Have you ever been talking to a friend halfway around the world and said, ironically, “I’ll just hop in my private jet and we’ll meet for lunch.”

Flying around the world in a private jet has been the dream of many and the privilege of the uber rich for generations. When you think of people who can afford to fly in a private jet, you think of people with names like Warren Buffet, Bill Gates, and Steve Jobs.

But the truth of the matter is that it doesn’t take a billionaire to travel by private jet anymore.

While it isn’t something the common Joe working at a local business might be able to afford, the industry of aircraft leasing or private jet charter is becoming more and more economical.

But the question is, why and how would you lease a plane?

Well, let’s talk about that.

1. Aircraft Leasing: Why?

Aircraft leasing has many uses. In the 70’s people leased airplanes for tax relief, but in today’s day and age, businesses are avoiding the cost of owning an airplane by leasing.

Many airplane lessors will provide hangar space and full-service staff to run the airplane. Whereas ownership would mean you are responsible for everything.

Not Like Leasing a House

Unfortunately, leasing an airplane is not as simple as leasing a house. When leasing a house, if the water heater goes out, the Landlord pays for the plumber. If the stairs collapse, the landlord hires a carpenter.

Not so with aircraft leasing. The bankruptcy of Kingfisher Airlines is a good example of what happens when airplanes are leased but not taken care of while in the care of a lessee.

The company who leased the airplanes to Kingfisher, ILFC, could not retrieve their airplanes because vital parts were missing and some airplanes were in disrepair. The company is in legal battle still to this day.

This highlights a positive. When you know the jet you are leasing is aging, you can terminate the lease, as long as you have cared for the vehicle, and upgrade to a better, more fuel-efficient jet.

This is one of the main reasons major airlines lease instead of own their jets. Imagine if an airline owned their whole fleet. How costly would it be to upgrade a whole fleet of jets?

When each jet costs roughly $194 million and with a fleet of about 950 jets, that’s $1,084,300,000. Of course, that would be offset if they could sell their jets, but then they would be beholden to the market.

Again, airlines run on capital, and if all their capital is tied up in their fleet, they could never expand. When demand is unstable, the more flexibility you have in your fleet levels, the better.

Sale and Lease Back

Another method of airplane leasing used by major airlines is sale and lease back. With this method, an airline takes an airplane it owns, sells it to a lessor and then leases the same airplane back. This builds real capital for the airline.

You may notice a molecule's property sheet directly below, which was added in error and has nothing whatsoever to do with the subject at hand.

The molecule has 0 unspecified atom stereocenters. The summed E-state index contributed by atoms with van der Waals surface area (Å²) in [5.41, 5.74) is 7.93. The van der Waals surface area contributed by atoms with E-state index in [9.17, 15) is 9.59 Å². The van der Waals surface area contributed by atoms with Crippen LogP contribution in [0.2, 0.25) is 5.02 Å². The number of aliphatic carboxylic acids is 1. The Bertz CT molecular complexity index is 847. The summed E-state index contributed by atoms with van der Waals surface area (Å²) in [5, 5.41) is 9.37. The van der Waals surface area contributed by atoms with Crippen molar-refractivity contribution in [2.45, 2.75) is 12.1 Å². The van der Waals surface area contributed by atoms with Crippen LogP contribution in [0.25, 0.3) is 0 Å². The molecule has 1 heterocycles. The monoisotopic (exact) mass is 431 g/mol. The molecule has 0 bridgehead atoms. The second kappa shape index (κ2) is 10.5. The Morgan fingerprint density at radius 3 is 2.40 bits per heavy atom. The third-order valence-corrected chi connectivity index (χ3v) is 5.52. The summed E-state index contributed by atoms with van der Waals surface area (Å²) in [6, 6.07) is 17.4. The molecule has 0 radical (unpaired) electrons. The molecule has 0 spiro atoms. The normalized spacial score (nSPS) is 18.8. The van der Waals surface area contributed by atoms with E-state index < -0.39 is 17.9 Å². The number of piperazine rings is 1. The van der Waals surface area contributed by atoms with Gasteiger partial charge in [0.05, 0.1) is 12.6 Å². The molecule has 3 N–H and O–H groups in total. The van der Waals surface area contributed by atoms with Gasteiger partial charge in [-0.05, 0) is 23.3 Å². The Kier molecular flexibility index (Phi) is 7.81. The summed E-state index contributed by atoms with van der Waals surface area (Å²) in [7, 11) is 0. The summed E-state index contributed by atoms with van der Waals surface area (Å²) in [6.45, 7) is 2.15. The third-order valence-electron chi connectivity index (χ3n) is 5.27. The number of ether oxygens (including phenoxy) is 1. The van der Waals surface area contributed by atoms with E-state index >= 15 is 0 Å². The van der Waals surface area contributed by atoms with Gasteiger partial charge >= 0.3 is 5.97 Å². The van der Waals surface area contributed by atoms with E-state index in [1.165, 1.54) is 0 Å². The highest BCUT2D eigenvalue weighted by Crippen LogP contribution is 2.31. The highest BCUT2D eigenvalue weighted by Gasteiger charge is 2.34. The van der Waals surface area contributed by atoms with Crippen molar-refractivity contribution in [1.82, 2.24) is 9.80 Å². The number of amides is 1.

Another lesson to be learned from the Kingfisher Airlines is that leasing mitigates the risk of ownership. American Airlines seems to have taken a page out of the Kingfisher playbook, but polished it off with better form. When they went bankrupt, they simply tore up the lease and handed back the airplanes.

2. Aircraft Leasing: How?

But I’m not an airline, and I’m not interested in leasing an entire fleet of jets.

Not to worry. As we said before, leasing a plane or owning a private jet has become much more affordable in recent years.

Instead of leasing a whole aircraft, some businesses will share a lease or share ownership of an aircraft.

Shared Leasing

Shared leasing is like your typical timeshare, except with a much smaller group of people.

How much time you lease or own depends on your stake. If you have a 50% stake in the lease or ownership, you may fly 400 hours, and if you have a 1/16 share, you have fifty hours of flight time.

Think of the all the hurdles you would avoid if you had guaranteed time on a jet each year. You no longer have to shop for airfare.

The Benefits

You no longer have to deal with TSA lines or checking your bags or cramped seating in a cramped airplane.

Even if you fly first class, you still have to deal with a crowded airport most of the time.

And then there is the widened range of available destinations. Did you know that with a private jet, you have access to more airports than you would with a commercial jet?

With approximately 19,820 airports in the U.S. today and only about 599 of them offering commercial service, it’s hard to get close to your final destination if it’s not in a big city.

Now, you will have access to virtually all airports in the United States. This could save you time and money on long rides from the airport to your actual destination.

And, as long as you are in connection with the people or other businesses with whom you share the lease, last minute travel is suddenly penalty free.

Airplanes are Made to Fly

Another thing to consider in either leasing or owning an aircraft. Airplanes are made to fly. This may sound obvious and redundant but think about it: if something is designed to spend minimal time on the ground and a maximum amount of time in the air, it will actually require more maintenance the longer it stays on the ground.

With shared leasing, the airplane is more likely to be in the air for more time. This will minimize the need for maintenance and repair over time.

Conclusion: Yes, You Can

No matter what your reasons are for wanting to use private air travel, the benefits outweigh the costs in many respects.

Remember, you no longer have to be a billionaire to take advantage of private air travel. Even if you aren’t in a position to currently lease or own an aircraft, even shared, there may be opportunities still.

When you are looking for a time saving and direct option, select an air charter to get you there faster and more efficiently. It can make sense for your business and personal life.